Even the Bible Warns Against Big Centralized Government!

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There is little in the Bible referring to centralized government but there is a passage in the Old Testament that is remarkable in its relevance to today’s society.

The prophet Samuel sets forth a litany of woes that come from centralized ruling authority, according to ncregister.com, and especially focuses on the idea of a king.

In those days, there were 12 judges from a confederation of 12 tribes who only came together when there was a crisis. They were non-partisan. It is something like the set up given us by our Founding Fathers. Congressmen were supposed to be part-time workers, not feeding off the public purse and coming out of the House and Senate as millionaires with full health benefits for life.

At some point, the Israelites decided they needed permanent judges in case the temporary ones weren’t available though no precedent preceded this decision. Some would say it was a rejection of God’s plan.

God’s plan for ancient Israel appeared to be: governance under the principle of subsidiarity in which a decentralized confederation of families (nuclear and extended), tribes, and clans supported and cared for one another, and shared an allegiance to God and His revealed law, the register wrote.

Samuel was told by God to warn the people that if they submitted to an earthly ruler, there would be consequences:

Samuel delivered the message of the LORD in full to those who were asking him for a king. He told them, “The rights of the king who will rule you will be as follows: He will take your sons and assign them to his chariots and horses, and they will run before his chariot. He will also appoint from among them his commanders of groups of a thousand and of a hundred soldiers. He will set them to do his plowing and his harvesting, and to make his implements of war and the equipment of his chariots.  He will use your daughters as ointment makers, as cooks, and as bakers. He will take the best of your fields, vineyards, and olive groves, and give them to his officials. He will tithe your crops and your vineyards, and give the revenue to his eunuchs and his slaves. He will take your male and female servants, as well as your best oxen and your asses, and use them to do his work. He will tithe your flocks and you yourselves will become his slaves” [1 Sam 8:4-7; 10-22].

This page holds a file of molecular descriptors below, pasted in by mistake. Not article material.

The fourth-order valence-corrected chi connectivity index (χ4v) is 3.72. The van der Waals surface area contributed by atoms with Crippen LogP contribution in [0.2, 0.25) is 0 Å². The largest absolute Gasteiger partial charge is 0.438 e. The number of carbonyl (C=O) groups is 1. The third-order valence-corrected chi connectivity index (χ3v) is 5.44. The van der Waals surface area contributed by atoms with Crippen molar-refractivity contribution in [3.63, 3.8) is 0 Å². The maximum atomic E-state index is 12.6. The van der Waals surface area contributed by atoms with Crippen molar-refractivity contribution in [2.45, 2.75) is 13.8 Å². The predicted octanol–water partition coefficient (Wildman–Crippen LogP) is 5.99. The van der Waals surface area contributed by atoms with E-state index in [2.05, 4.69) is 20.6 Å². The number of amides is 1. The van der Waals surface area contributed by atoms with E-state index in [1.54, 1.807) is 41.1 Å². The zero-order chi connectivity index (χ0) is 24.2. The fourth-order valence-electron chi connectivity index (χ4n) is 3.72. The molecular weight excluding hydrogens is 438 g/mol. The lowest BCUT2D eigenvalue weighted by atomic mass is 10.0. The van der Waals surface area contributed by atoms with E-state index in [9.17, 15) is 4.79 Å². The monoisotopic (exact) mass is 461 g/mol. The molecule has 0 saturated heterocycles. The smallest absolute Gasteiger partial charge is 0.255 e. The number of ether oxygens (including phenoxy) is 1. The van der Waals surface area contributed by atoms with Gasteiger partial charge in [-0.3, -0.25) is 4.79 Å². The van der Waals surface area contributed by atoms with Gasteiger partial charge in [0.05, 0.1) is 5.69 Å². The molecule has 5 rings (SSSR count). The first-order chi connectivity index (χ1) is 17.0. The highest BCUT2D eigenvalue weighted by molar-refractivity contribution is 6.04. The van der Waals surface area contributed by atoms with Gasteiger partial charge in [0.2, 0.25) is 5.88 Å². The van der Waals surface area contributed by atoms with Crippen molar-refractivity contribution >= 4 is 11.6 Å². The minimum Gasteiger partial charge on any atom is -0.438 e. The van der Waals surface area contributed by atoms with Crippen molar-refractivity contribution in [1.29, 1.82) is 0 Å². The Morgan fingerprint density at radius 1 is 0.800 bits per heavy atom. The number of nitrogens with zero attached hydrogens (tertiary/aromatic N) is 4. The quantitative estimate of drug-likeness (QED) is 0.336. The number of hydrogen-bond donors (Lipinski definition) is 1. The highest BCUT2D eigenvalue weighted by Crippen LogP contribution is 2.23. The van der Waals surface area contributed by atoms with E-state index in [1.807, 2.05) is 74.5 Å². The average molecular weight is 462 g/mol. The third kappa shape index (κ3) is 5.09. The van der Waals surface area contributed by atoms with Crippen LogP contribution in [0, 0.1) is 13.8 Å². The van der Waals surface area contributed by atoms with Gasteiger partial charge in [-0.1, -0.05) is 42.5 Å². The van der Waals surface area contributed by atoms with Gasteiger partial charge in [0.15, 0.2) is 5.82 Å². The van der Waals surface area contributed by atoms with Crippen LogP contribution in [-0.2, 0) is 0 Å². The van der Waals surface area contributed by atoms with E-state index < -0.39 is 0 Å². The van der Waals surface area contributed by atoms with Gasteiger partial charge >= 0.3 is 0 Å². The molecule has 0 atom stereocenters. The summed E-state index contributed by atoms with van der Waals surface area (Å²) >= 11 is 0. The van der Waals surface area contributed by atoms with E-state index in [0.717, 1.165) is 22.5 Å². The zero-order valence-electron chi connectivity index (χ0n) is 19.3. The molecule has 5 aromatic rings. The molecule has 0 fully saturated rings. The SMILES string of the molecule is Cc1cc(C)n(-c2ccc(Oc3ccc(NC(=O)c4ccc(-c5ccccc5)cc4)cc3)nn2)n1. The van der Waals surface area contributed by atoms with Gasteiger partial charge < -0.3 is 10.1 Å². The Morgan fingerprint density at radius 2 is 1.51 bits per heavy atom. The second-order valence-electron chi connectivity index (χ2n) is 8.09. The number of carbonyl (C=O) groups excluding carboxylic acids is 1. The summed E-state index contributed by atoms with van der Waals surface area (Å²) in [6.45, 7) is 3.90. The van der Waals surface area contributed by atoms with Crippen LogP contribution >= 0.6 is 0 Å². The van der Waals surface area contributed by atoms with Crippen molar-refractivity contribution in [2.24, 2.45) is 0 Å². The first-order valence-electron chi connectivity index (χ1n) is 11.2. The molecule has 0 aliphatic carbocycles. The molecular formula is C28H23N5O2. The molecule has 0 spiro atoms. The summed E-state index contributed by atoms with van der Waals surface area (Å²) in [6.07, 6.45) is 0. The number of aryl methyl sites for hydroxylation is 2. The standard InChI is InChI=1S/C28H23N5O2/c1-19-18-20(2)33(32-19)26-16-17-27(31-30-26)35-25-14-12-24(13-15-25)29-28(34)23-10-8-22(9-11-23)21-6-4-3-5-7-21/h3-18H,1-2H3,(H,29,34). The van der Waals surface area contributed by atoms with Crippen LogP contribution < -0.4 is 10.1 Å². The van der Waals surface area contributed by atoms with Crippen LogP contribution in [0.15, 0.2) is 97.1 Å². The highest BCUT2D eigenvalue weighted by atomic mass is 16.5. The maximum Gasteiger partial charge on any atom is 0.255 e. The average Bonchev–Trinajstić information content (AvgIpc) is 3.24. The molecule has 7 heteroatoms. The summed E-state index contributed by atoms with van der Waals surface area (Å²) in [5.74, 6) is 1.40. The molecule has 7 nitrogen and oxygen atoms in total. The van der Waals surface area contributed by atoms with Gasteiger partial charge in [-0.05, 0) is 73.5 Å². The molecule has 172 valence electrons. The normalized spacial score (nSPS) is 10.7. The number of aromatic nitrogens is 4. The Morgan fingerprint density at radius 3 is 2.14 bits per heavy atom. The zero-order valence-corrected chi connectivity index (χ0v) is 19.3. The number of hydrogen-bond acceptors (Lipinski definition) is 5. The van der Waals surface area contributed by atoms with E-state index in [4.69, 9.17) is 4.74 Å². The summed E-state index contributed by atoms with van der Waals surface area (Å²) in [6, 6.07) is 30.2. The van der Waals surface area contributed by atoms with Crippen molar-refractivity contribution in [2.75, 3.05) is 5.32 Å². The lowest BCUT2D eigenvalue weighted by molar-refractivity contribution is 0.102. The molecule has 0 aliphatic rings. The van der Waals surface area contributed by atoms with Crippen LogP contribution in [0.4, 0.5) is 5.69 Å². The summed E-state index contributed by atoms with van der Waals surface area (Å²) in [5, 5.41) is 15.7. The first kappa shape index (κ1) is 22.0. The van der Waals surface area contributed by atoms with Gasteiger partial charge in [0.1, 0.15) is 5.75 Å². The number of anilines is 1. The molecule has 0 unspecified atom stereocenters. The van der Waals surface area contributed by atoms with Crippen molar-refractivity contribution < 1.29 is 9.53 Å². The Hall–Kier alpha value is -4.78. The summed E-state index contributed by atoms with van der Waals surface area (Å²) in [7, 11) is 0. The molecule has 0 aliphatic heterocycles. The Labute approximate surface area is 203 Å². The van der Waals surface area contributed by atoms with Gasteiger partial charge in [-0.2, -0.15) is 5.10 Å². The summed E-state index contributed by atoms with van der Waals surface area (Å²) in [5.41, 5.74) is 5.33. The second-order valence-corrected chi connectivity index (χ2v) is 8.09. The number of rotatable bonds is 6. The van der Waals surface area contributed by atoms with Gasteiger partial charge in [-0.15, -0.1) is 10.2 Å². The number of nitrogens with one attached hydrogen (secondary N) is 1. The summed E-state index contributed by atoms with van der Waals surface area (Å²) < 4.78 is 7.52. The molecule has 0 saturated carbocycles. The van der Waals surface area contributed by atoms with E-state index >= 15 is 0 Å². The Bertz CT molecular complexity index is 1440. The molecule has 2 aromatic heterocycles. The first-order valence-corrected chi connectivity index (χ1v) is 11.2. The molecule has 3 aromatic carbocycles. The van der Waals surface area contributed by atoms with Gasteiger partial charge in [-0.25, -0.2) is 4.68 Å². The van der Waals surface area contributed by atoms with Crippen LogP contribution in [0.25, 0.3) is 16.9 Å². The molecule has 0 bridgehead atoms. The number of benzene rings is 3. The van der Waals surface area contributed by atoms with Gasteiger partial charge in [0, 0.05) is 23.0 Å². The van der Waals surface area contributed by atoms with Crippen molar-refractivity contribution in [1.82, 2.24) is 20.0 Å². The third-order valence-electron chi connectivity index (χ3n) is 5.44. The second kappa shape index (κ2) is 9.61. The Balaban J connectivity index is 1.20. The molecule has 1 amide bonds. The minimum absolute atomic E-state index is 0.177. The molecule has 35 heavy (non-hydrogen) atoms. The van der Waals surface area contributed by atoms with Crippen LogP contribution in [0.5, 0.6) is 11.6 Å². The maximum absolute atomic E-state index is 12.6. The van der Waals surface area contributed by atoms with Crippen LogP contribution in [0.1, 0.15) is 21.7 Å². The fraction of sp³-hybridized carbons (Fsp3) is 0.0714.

The Register outlines those consequences:

In modern terms the consequences of having a king and a centralized authority included high taxes, expansive and aggressive use of power, military draft, conscription of the people into the affairs of the king and the state, intrusive policies that affected families, seizure of land and resources, and a kind of bondage that expanded to take the best resources of the people and entrusted them to cronies and the like.

The Register continues: But I comment here due to the biblical text before us and its sober reminder that centralized power is costly, tends to grow, and draws people into a kind of servitude in exchange for some sense of security and/or moderation of justice.

Whether you believe in God or not, there is a point here.

Our Founding Fathers fought for freedom from taxation without representation. They would be appalled today to watch us being led around by our noses, dishing out money to corrupt politicians.

Just a thought.

 

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1 COMMENT

  1. There’s a misconception in what is being conveyed. There was a mistake in What they asked for. They asked for a King “like all the other nations”. This is what upset Samuel because they wanted to be like the other nations. The Kings of the Other nations is what is described as a result.

    The laws regarding Kings are Nothing like what the other nations have.

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